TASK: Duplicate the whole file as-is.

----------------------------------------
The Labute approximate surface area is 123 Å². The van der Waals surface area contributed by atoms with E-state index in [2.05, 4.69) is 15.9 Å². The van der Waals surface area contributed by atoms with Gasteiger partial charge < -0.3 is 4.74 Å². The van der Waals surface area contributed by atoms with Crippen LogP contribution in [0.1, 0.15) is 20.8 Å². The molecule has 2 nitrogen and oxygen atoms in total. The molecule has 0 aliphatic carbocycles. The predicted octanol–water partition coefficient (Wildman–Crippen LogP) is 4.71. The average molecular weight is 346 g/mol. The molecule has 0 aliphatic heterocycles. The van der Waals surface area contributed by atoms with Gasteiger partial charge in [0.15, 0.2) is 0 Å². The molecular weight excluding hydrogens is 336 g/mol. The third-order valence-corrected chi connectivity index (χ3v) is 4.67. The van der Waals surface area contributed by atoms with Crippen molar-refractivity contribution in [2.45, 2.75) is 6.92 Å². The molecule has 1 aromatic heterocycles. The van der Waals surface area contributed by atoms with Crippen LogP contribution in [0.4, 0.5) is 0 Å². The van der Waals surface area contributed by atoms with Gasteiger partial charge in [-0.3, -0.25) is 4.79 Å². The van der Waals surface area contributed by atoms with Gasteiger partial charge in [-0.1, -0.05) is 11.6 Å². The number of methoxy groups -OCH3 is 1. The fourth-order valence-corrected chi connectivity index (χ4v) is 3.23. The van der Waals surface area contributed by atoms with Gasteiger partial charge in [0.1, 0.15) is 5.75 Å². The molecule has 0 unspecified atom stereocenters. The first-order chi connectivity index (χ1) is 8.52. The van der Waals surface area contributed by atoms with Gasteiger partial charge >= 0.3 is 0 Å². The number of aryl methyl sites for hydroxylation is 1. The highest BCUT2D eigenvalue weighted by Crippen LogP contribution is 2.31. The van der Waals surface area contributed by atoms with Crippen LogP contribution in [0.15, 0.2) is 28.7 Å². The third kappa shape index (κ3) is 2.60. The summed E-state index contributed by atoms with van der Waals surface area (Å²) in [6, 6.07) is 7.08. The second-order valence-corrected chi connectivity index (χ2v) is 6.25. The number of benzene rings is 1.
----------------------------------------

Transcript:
The Labute approximate surface area is 123 Å². The van der Waals surface area contributed by atoms with E-state index in [2.05, 4.69) is 15.9 Å². The van der Waals surface area contributed by atoms with Gasteiger partial charge < -0.3 is 4.74 Å². The van der Waals surface area contributed by atoms with Crippen LogP contribution in [0.1, 0.15) is 20.8 Å². The molecule has 2 nitrogen and oxygen atoms in total. The molecule has 0 aliphatic carbocycles. The predicted octanol–water partition coefficient (Wildman–Crippen LogP) is 4.71. The average molecular weight is 346 g/mol. The molecule has 0 aliphatic heterocycles. The van der Waals surface area contributed by atoms with Gasteiger partial charge in [0.15, 0.2) is 0 Å². The molecular weight excluding hydrogens is 336 g/mol. The third-order valence-corrected chi connectivity index (χ3v) is 4.67. The van der Waals surface area contributed by atoms with Crippen molar-refractivity contribution in [2.45, 2.75) is 6.92 Å². The molecule has 1 aromatic heterocycles. The van der Waals surface area contributed by atoms with Crippen LogP contribution in [0.4, 0.5) is 0 Å². The van der Waals surface area contributed by atoms with Gasteiger partial charge in [-0.3, -0.25) is 4.79 Å². The van der Waals surface area contributed by atoms with Gasteiger partial charge in [-0.1, -0.05) is 11.6 Å². The number of methoxy groups -OCH3 is 1. The fourth-order valence-corrected chi connectivity index (χ4v) is 3.23. The van der Waals surface area contributed by atoms with Gasteiger partial charge in [0.1, 0.15) is 5.75 Å². The molecule has 0 unspecified atom stereocenters. The first-order chi connectivity index (χ1) is 8.52. The van der Waals surface area contributed by atoms with Gasteiger partial charge >= 0.3 is 0 Å². The number of aryl methyl sites for hydroxylation is 1. The highest BCUT2D eigenvalue weighted by Crippen LogP contribution is 2.31. The van der Waals surface area contributed by atoms with Crippen LogP contribution in [0.15, 0.2) is 28.7 Å². The third kappa shape index (κ3) is 2.60. The summed E-state index contributed by atoms with van der Waals surface area (Å²) in [6, 6.07) is 7.08. The second-order valence-corrected chi connectivity index (χ2v) is 6.25. The number of benzene rings is 1.